4 Make a 2nd snapshot from archive, and then boot to it.
    5 Refresh primary.
    6 :D


    The real key to testing this is simple. Just make a new snapshot from your archive and make sure you can boot to it. If you can there should be no issue.

    Pete
     
  5. Longboard

    Longboard Registered Member

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  6. wilbertnl

    wilbertnl Registered Member

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    Peter is right.
    It's very unlikely that you can load your current image in a different computer and boot with success.
    That only works when the hardware is identical.

    My practical test would be more drastic:
    If I want to check a functional plan, I would (after backing up) erase the partition table and go from there.
    This is also the way to find out how much time your disaster plan takes.
    Don't you want to know that?
     
  7. Peter2150

    Peter2150 Global Moderator

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    I just finished an interesting test to try and get a feel for this.

    At this point I am kind of like Erik Albert. New box with two internal drives. No external drive yet. But test is still valid.

    Start out I had two equally current FDISR snapshots on C: On D: I had an IFW image that I had restore tested, but it was several days old, and as I add stuff to the system it is changing daily. I also had one FDISR archive.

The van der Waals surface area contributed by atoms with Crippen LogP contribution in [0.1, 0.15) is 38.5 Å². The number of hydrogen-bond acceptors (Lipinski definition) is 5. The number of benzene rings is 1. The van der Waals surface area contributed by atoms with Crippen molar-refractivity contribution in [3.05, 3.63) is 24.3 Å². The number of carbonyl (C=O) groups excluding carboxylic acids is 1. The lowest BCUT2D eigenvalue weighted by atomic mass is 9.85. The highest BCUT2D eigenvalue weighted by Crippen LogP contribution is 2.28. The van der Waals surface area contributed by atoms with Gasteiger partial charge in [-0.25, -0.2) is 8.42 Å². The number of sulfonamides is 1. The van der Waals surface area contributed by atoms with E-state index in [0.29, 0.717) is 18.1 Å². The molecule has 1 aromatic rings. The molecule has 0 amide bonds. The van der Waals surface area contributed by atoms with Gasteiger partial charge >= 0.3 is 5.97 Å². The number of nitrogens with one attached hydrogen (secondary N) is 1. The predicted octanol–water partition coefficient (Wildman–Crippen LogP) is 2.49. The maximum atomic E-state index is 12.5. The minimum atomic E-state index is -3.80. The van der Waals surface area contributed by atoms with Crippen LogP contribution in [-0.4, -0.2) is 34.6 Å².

Step 1.

    I did an IFD image, and restored it just as a fall back. I also did an update refresh of the Archive.

    Step 2.

    To be sure I had a valid Archive, I created a third Test Snapshot from Archive, and then booted to Test to ensure it was good. I then booted back to Primary. So now I have 3 current snapshots, a current IFD image, a current FDISR image, and a 3 day old IFW image.

    Step 3. I restored the 3 day old IFW Image. Sure enough I had a 3 day old C: drive with only 2 FDISR snapshots. I then noticed FDISR didn't recognize my archive and had to reset the archive location. I forgot that I hadn't made the archive at that point.

    Step 4 How you do this is optional, but I booted to my secondary snapshot, which of course was 3 days old. I "refreshed" my primary from the archive, and booted back to the primary, which now was as it had been when I started.

    Step 5 "Refreshed" my secondary snapshot, and voila I was totallly back as started.

    Hard to beat the level of confidence when you do these tests, and all works well.

    Pete
     
  8. Longboard

    Longboard Registered Member

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    @Peter 2150

    Excellent!

    I have just been doing similar test:

    Restored image of usual working partition 'C' (with FdISR installed) from external drive to purpose created partition on internal drive with BING.
    Booted into that partition; no problem.
    Created snapshot from preexisting .arx on external drive .
    Booted to that new snapshot. :)

    Remarkable.
    Then wiped that partition.
    Booted back to usual 'C'.
    Love it.

    Apart from total destruction of both HD, would seem to have workable solution for most disaster recovery scenarios.

    Peter I see you have may also done the slight whoopsy with the FDISR preboot and yet with IFD/IFW/BING there is only a reboot for FDISR to find the $isr folder. Note that I do not install BING which may limit some functionality but does not mess with the MBR.

    Thanks to PW and you guys for introducing me to this utility :-*

    Heh, also V. happy to have found Terabyte. You guys may have known about it for some time but I'm pleased that others here have been willing to step outside the usual suspects and check it out.

    Regards
     
  9. Peter2150

    Peter2150 Global Moderator

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    Actually I never had a problem with the preboot. I sure wondered what was going to happen when I restored an image with two snapshot over the disk with 3. No issues at all.